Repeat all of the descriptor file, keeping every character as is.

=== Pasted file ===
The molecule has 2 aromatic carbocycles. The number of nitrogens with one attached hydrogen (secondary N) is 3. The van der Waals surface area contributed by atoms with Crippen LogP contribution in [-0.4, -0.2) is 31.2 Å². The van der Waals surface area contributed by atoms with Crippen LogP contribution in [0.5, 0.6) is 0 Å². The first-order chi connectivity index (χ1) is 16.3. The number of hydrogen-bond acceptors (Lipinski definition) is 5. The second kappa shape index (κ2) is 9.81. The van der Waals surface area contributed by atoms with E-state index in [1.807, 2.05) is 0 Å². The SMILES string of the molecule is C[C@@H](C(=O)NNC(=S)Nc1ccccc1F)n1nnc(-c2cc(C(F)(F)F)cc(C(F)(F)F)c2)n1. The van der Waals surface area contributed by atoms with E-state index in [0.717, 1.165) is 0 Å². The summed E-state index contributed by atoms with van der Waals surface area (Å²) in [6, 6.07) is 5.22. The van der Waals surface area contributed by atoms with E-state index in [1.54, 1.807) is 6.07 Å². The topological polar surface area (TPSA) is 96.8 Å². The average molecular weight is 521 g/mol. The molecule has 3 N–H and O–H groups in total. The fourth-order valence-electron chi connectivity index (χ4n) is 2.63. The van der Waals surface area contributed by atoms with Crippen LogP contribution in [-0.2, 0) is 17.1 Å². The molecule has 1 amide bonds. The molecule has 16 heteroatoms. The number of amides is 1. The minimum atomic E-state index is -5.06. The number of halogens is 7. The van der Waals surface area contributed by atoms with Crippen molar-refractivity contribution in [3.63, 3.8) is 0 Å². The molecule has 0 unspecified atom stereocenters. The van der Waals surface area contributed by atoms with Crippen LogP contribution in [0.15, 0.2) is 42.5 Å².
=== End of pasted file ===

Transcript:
The molecule has 2 aromatic carbocycles. The number of nitrogens with one attached hydrogen (secondary N) is 3. The van der Waals surface area contributed by atoms with Crippen LogP contribution in [-0.4, -0.2) is 31.2 Å². The van der Waals surface area contributed by atoms with Crippen LogP contribution in [0.5, 0.6) is 0 Å². The first-order chi connectivity index (χ1) is 16.3. The number of hydrogen-bond acceptors (Lipinski definition) is 5. The second kappa shape index (κ2) is 9.81. The van der Waals surface area contributed by atoms with E-state index in [1.807, 2.05) is 0 Å². The SMILES string of the molecule is C[C@@H](C(=O)NNC(=S)Nc1ccccc1F)n1nnc(-c2cc(C(F)(F)F)cc(C(F)(F)F)c2)n1. The van der Waals surface area contributed by atoms with E-state index in [0.717, 1.165) is 0 Å². The summed E-state index contributed by atoms with van der Waals surface area (Å²) in [6, 6.07) is 5.22. The van der Waals surface area contributed by atoms with E-state index in [1.54, 1.807) is 6.07 Å². The topological polar surface area (TPSA) is 96.8 Å². The average molecular weight is 521 g/mol. The molecule has 3 N–H and O–H groups in total. The fourth-order valence-electron chi connectivity index (χ4n) is 2.63. The van der Waals surface area contributed by atoms with Crippen LogP contribution in [-0.2, 0) is 17.1 Å². The molecule has 1 amide bonds. The molecule has 16 heteroatoms. The number of amides is 1. The minimum atomic E-state index is -5.06. The number of halogens is 7. The van der Waals surface area contributed by atoms with Crippen molar-refractivity contribution in [3.63, 3.8) is 0 Å². The molecule has 0 unspecified atom stereocenters. The van der Waals surface area contributed by atoms with Crippen LogP contribution in [0.15, 0.2) is 42.5 Å².